2007 in books, part I

As always, my goal was 365 books. The final tally is 228. So obviously nowhere near. However, this was a great year in terms of finding books that I’d never read that I liked! I’d been in a bit of a rut for awhile, reading all the same books over and over again, so I’m really glad that I have a few more to add to my list of re-reads.

The Tangled Web by L.M. Montgomery: I had read this once years ago and then discovered that my father didn’t really want me reading it at the time. Decided to pick it up again and enjoyed it even though it’s remarkably different from the “normal” Montgomery. Recommended to slightly more mature readers.

Death in a White Tie and other Ngaio Marsh mysteries: Ngaio Marsh is one of my new favorite mystery writers, up there with Dorothy Sayers and Josephine Tey. Her Inspector Alleyn reminds me more of Lord Peter Wimsey than any other character, but he’s not simply a caricature or copy of Lord Peter. Highly recommended to more mature readers.

Way of a Pilgrim: This anonymous Russian book is probably one of the best-known Orthodox texts out there. I found it beneficial, but would probably take the Art of Prayer over it. Recommended to anyone interested in Orthodoxy or prayer.

The Orthodox Church by Timothy (Bishop Kallistos) Ware: Really wonderful explication of the Orthodox Church, simply enough that someone just beginning to look at it wouldn’t be lost but complexly enough that someone already part of the Church won’t be bored. Highly recommended to anyone interested in Orthodoxy.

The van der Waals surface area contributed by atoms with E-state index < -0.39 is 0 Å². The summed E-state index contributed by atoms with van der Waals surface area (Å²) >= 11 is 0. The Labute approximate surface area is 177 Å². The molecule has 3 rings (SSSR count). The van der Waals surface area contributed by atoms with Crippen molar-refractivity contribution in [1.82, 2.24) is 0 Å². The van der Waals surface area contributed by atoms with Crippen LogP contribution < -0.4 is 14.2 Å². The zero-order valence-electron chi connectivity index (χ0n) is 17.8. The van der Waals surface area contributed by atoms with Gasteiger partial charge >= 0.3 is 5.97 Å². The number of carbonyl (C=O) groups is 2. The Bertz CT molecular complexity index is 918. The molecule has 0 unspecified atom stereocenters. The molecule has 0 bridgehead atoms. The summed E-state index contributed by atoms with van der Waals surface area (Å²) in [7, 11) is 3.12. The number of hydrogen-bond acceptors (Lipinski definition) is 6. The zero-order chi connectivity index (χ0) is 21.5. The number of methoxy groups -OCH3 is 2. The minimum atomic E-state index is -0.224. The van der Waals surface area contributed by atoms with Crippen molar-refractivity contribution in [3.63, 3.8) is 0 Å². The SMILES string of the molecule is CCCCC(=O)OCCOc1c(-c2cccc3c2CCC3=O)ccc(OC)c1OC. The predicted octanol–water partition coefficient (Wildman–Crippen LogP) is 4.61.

Constance by Patricia Clapp: The fictional diary of a colonial girl. I remember being slightly shocked by one passage when I read it long ago. Then I lost my copy and forgot about it for years. Tried it again and enjoyed it. I didn’t find the passage as shocking anymore. Recommended for slightly more mature readers.

A History of England by Jane Austen: Hilarious mock-history of England done by Austen in her younger days. Highly recommended for anyone with an interest in the history of England or Jane Austen.

The Selected Journals of L.M. Montgomery, Vol. I: I really only liked Volume I. Montgomery in her adult years is either annoying or painful to read but Vol. I was quite charming. Recommended for anyone with an interest in L.M. Montgomery.

Theatre Shoes and Ballet Shoes by Noel Streatfield: Re-reads and wonderful as always. Simple stories which are sweet without being overly sentimental. Highly recommended for all ages.

Troubling a Star by Madeline L’Engle: This was perhaps the only one of L’Engle’s books I hadn’t read fairly recently. My grandmother had given me a copy of it years ago and I hated it. Considering that I was really too young and hadn’t read any of the other books in the series and therefore had no idea who Victoria Austin was, it’s not terribly surprising. I enjoyed it much more this time around. A worthy part of the Austin series.

The Thirteenth Tale by Diane Setterfield: One of a few newer books I picked up this year having heard it recommended by several people. I didn’t regret it. Marvelous, atmospheric story telling and engaging characters. Highly recommended for mature readers (definitely violence and some sexual content, though not explicit.)

The Eyre Affair, Lost in a Good Book, The Well of Lost Plots, Something Rotten by Jasper Fforde: Another one of the newer books I picked up. Engaging series which blatantly panders to bookworms. The first and fourth books are, in my opinion, the best but all four are delightful. Highly recommended for more mature readers.

Bird by Bird by Anne Lamott: Wonderful book on writing. Highly recommended to anyone interested in writing. Some language.

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Filed under bookish posts, reviews

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